Washington won the sweepstakes, beating a group led by Louisville and Texas Tech. The Huskies have made just one NCAA Tournament appearance in the past 13 years and are still looking for a breakthrough under seventh-year coach Mike Hopkins. Washington normally wouldn’t land a player who was considered by recruiting firms to be the best player available, or at least one of the top five.

What has changed isn’t so much Washington as the nature of the recruiting. Old-fashioned charm, persuasion and playing ability still go a long way in luring players – especially in basketball, which lacks the level of funding used in American football. But the best players can get a big payday “collectives” of third parties, consists of passionate fans, who pay athletes to play for specific schools. The fix is ​​still needed due to archaic and not yet fully changed NCAA rules that prohibit schools from paying athletes directly. But it’s a distinction of logistics rather than spirit, and universities whose supporters can marshal resources are now in a position to sign the best players. Elite players who can attract big sponsors can get even more money, even if there aren’t many in college basketball. The biggest college star, Caitlin Clark, just turned professional.

Enter Osobor, who receives a huge reward for his efforts to help Washington cross the threshold. The Huskies and their supporters have put substantial work into strengthening their financial operation, and Osobor’s recruitment represents a huge win for an athletic department that has had a tough few months. (Washington’s football team lost the national championship game and the head coach left days later to replace the legendary Nick Saban at Alabama. Then the athletic director left for Nebraska.) Getting Osobor will hurt not only the basketball team but also the morale of the fans good ones come. donations are requested.

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It represents a significant expense. Even a wealthy basketball program’s roster costs only about $3 million per year. While it is unknown how much of Osobor’s compensation will come from the booster organization and how much from independent ventures, the Huskies (and their friends) are placing a big bet on Osobor to turn around the program’s fortunes.

It’ll make for a funny story: three years in a world where college athletes can get paid (albeit still by third parties, not by their schools), the best-compensated player in campus basketball won’t be a 17-year-old prodigy with a five-star prospect rating . It will be a power forward who trained in basketball in England and then played his first three American college seasons at two universities, Montana State and Utah State, that many fans of the sport have never paid an ounce of attention to. Now Osobor will be the centerpiece of a team in the Big Ten, the richest conference in college sports. (Another reason the Huskies may have been so willing to compete: In their first year in a tough conference after leaving the Pac-12, the school and its fans are eager to perform competitively.)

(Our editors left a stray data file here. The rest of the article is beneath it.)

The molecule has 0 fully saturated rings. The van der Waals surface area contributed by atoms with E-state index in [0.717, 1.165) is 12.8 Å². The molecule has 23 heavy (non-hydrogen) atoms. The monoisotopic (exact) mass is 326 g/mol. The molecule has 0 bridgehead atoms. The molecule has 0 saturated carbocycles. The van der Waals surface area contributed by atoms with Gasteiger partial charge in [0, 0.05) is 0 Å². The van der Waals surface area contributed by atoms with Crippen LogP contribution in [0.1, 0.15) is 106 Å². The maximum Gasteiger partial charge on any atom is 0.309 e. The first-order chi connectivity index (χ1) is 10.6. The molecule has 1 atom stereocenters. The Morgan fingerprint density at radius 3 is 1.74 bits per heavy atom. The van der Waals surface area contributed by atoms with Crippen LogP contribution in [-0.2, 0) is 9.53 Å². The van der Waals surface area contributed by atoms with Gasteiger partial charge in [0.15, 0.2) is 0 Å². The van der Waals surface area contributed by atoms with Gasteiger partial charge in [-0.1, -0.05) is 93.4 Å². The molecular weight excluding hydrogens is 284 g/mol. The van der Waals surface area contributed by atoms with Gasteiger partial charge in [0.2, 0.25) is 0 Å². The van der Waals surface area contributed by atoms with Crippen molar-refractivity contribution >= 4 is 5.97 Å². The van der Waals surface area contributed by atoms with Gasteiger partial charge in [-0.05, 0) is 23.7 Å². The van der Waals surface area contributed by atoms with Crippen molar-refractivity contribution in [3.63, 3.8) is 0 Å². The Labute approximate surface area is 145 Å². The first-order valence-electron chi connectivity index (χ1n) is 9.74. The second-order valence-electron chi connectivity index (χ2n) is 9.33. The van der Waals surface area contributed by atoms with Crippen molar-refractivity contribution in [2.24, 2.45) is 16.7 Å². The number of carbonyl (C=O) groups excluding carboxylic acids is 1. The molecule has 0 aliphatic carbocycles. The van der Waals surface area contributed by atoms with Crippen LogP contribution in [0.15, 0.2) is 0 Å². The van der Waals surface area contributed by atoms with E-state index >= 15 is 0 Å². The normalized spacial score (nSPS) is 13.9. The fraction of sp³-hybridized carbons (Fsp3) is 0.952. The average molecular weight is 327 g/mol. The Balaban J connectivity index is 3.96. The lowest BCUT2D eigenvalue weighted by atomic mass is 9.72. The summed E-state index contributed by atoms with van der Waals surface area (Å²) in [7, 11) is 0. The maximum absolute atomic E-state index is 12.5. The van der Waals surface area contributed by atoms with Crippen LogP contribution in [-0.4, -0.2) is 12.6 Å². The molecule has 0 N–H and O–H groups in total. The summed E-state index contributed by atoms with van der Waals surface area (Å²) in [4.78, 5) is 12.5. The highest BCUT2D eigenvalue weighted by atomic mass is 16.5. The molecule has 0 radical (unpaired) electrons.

There are traditionalists who will not like Osobor’s story. They see the rise of the transfer portal and player payments as twin evils that have sucked the soul out of college sports. There’s a hint of truth in there, but only a flicker: Osobor’s loss is devastating for Utah State, which helped bring out his greatness and now won’t benefit from taking his talents to a much wealthier school. USU can only hope that Osobor’s development serves as an advertisement for future prospects to be interested in the school — even if those players then end up looking for a new move, just as Osobor did. After all, schools like Utah State have been losing coaches to bigger schools for generations. Now players are just following suit.

College sports have always had both “haves” and “have-nots,” and the advent of transfer culture and player compensation has allowed Osobor to step into the spotlight and make life-changing money. Without the ability to transfer freely, Osobor would have played an entire college career at Montana State, where he struggled to emerge as anything other than a member of a supporting cast. And without the ability to take money for his services, the value Osobor creates on the field would have been left to others. His story is more a triumph for a new way of doing business than a story of lost tradition.